aging

The Source: Changing Conceptions of Adulthood

Apr 7, 2015
Credit: Wikicommons http://bit.ly/1N523Oo

  

 When does childhood end and adulthood begin? 

Complaints that modern generations are more childlike than their predecessors are common--but UT History professor Steven Mintz argues that this is a good thing. His new book, The Prime of Life: A History of Modern Adulthood, explores the trend towards Peter Pan-youth.

Kevin McGee http://bit.ly/1jxWtiE

  When people see a Naked Mole Rat, they don't see an animal whose genetic make-up could hold the keys to longevity. They see an objectively ugly creature, if such a thing exists. The Barshop Institute at University of Texas Health Science Center studies these animals genetics because they seem to be impervious to many poisons, live more than 7 times longer than their mice cousins and don't develop cancers. 

What can we learn from other animals genetics for our own existence? What are some future research opportunities to extend life?

Robert Fludd / Public domain (copyrite expired)

In the first segment:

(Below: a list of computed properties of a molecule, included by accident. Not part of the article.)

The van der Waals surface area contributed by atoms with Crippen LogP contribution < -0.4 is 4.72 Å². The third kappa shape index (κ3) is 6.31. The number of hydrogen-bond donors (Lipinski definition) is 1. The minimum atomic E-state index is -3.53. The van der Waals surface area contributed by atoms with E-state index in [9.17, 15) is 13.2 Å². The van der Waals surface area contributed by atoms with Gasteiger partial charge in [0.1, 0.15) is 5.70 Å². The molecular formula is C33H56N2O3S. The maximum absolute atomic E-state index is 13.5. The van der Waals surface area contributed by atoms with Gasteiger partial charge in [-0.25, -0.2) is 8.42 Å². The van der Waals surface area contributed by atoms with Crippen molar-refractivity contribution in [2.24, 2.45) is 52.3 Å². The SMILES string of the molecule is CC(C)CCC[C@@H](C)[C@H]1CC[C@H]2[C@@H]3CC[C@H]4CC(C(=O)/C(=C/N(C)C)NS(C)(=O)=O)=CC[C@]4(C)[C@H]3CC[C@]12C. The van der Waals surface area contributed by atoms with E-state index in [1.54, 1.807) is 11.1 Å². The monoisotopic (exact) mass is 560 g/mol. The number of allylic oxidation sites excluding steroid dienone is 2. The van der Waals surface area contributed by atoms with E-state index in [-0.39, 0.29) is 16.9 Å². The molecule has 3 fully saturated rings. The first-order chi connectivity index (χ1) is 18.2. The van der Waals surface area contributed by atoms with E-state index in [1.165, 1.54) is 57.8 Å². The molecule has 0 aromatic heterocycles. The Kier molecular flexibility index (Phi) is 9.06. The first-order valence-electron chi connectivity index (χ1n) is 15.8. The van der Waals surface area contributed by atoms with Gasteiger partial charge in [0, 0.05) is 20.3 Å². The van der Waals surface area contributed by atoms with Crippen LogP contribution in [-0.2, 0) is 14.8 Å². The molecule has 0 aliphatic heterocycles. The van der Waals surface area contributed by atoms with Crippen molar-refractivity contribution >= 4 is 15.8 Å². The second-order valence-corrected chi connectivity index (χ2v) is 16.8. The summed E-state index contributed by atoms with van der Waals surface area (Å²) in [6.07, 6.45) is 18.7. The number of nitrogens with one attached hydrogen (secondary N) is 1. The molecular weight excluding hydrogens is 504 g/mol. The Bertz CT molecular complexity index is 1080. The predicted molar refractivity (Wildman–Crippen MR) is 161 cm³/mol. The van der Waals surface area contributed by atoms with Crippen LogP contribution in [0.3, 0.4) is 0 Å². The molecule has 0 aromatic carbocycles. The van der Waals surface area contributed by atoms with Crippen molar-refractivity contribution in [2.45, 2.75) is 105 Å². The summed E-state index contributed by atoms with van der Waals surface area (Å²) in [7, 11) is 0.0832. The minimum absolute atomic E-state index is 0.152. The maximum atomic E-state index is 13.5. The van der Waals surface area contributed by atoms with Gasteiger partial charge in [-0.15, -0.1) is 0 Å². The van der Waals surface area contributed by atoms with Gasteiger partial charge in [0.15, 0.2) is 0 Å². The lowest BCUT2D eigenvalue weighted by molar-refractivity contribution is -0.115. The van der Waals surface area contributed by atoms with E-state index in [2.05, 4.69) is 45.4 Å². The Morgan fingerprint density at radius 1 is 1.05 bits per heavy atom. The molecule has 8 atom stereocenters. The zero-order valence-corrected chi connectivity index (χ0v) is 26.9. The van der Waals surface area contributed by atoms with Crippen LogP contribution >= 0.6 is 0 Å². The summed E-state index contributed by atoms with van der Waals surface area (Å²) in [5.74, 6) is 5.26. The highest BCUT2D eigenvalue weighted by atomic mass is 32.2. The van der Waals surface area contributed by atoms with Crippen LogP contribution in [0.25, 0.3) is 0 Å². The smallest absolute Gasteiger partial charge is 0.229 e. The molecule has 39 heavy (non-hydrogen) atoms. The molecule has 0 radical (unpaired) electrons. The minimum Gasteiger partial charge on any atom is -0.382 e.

Your "senior moment" -- forgetting where your keys are -- reciting the wrong child's name -- is the result of normal aging, but what makes up normal is defined by what makes up you -- that is to say your genes affect the way your brain declines.

Studying extended families, the Texas Biomedical Research Institute and Yale University published a study showing just how much that decline is influenced by your genetics.

Barshop Institute

The UT Health Science Center has a new leader for its studies on aging. Dr. Nicolas Musi was recently named as director for the Barshop Institute for Longevity and Aging Studies and said he plans to encourage research to move into clinical studies.

Musi said he wants to create a comprehensive program that moves the research from the lab to the bedside. One area he’s eager to study on human subjects is exercise interventions.

In the first segment:

In the book "Smoke Signals," Martin A. Lee traces the history of cannabis from the counter-culture movement of the 1960s to the multi-billion dollar industry it is now. With states like Washington and Colorado decriminalizing the plant, what does this mean for Texas?

In the second segment: